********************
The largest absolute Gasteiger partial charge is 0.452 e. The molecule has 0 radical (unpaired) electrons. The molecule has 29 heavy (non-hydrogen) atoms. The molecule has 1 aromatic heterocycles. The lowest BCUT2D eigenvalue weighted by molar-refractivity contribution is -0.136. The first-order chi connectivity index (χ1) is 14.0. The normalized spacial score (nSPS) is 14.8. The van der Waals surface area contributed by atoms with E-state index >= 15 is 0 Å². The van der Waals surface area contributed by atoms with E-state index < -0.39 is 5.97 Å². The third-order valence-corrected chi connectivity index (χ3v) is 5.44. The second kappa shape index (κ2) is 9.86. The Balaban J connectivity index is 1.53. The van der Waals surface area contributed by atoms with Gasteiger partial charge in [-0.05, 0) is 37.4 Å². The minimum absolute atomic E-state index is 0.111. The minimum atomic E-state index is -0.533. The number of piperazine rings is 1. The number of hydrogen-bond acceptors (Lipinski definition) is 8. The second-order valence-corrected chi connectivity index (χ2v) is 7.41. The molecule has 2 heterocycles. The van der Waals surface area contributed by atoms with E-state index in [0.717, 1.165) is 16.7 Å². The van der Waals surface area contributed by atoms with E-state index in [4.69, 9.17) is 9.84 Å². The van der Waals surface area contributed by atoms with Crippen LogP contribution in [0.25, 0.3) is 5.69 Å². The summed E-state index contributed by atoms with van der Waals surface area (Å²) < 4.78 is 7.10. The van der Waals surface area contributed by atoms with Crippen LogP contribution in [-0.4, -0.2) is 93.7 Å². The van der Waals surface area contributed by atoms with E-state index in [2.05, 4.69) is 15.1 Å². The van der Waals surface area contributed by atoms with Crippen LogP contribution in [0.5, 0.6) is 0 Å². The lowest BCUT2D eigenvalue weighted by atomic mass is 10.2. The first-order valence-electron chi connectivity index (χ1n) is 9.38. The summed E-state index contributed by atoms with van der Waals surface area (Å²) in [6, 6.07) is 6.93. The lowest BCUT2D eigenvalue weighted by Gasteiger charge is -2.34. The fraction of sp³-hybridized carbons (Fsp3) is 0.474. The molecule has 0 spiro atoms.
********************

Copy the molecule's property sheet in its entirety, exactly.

The largest absolute Gasteiger partial charge is 0.452 e. The molecule has 0 radical (unpaired) electrons. The molecule has 29 heavy (non-hydrogen) atoms. The molecule has 1 aromatic heterocycles. The lowest BCUT2D eigenvalue weighted by molar-refractivity contribution is -0.136. The first-order chi connectivity index (χ1) is 14.0. The normalized spacial score (nSPS) is 14.8. The van der Waals surface area contributed by atoms with E-state index >= 15 is 0 Å². The van der Waals surface area contributed by atoms with E-state index < -0.39 is 5.97 Å². The third-order valence-corrected chi connectivity index (χ3v) is 5.44. The second kappa shape index (κ2) is 9.86. The Balaban J connectivity index is 1.53. The van der Waals surface area contributed by atoms with Gasteiger partial charge in [-0.05, 0) is 37.4 Å². The minimum absolute atomic E-state index is 0.111. The minimum atomic E-state index is -0.533. The number of piperazine rings is 1. The number of hydrogen-bond acceptors (Lipinski definition) is 8. The second-order valence-corrected chi connectivity index (χ2v) is 7.41. The molecule has 2 heterocycles. The van der Waals surface area contributed by atoms with E-state index in [0.717, 1.165) is 16.7 Å². The van der Waals surface area contributed by atoms with E-state index in [4.69, 9.17) is 9.84 Å². The van der Waals surface area contributed by atoms with Crippen LogP contribution in [0.25, 0.3) is 5.69 Å². The summed E-state index contributed by atoms with van der Waals surface area (Å²) < 4.78 is 7.10. The van der Waals surface area contributed by atoms with Crippen LogP contribution in [-0.4, -0.2) is 93.7 Å². The van der Waals surface area contributed by atoms with E-state index in [2.05, 4.69) is 15.1 Å². The van der Waals surface area contributed by atoms with Crippen LogP contribution in [0.5, 0.6) is 0 Å². The lowest BCUT2D eigenvalue weighted by atomic mass is 10.2. The first-order valence-electron chi connectivity index (χ1n) is 9.38. The summed E-state index contributed by atoms with van der Waals surface area (Å²) in [6, 6.07) is 6.93. The lowest BCUT2D eigenvalue weighted by Gasteiger charge is -2.34. The fraction of sp³-hybridized carbons (Fsp3) is 0.474. The molecule has 0 spiro atoms.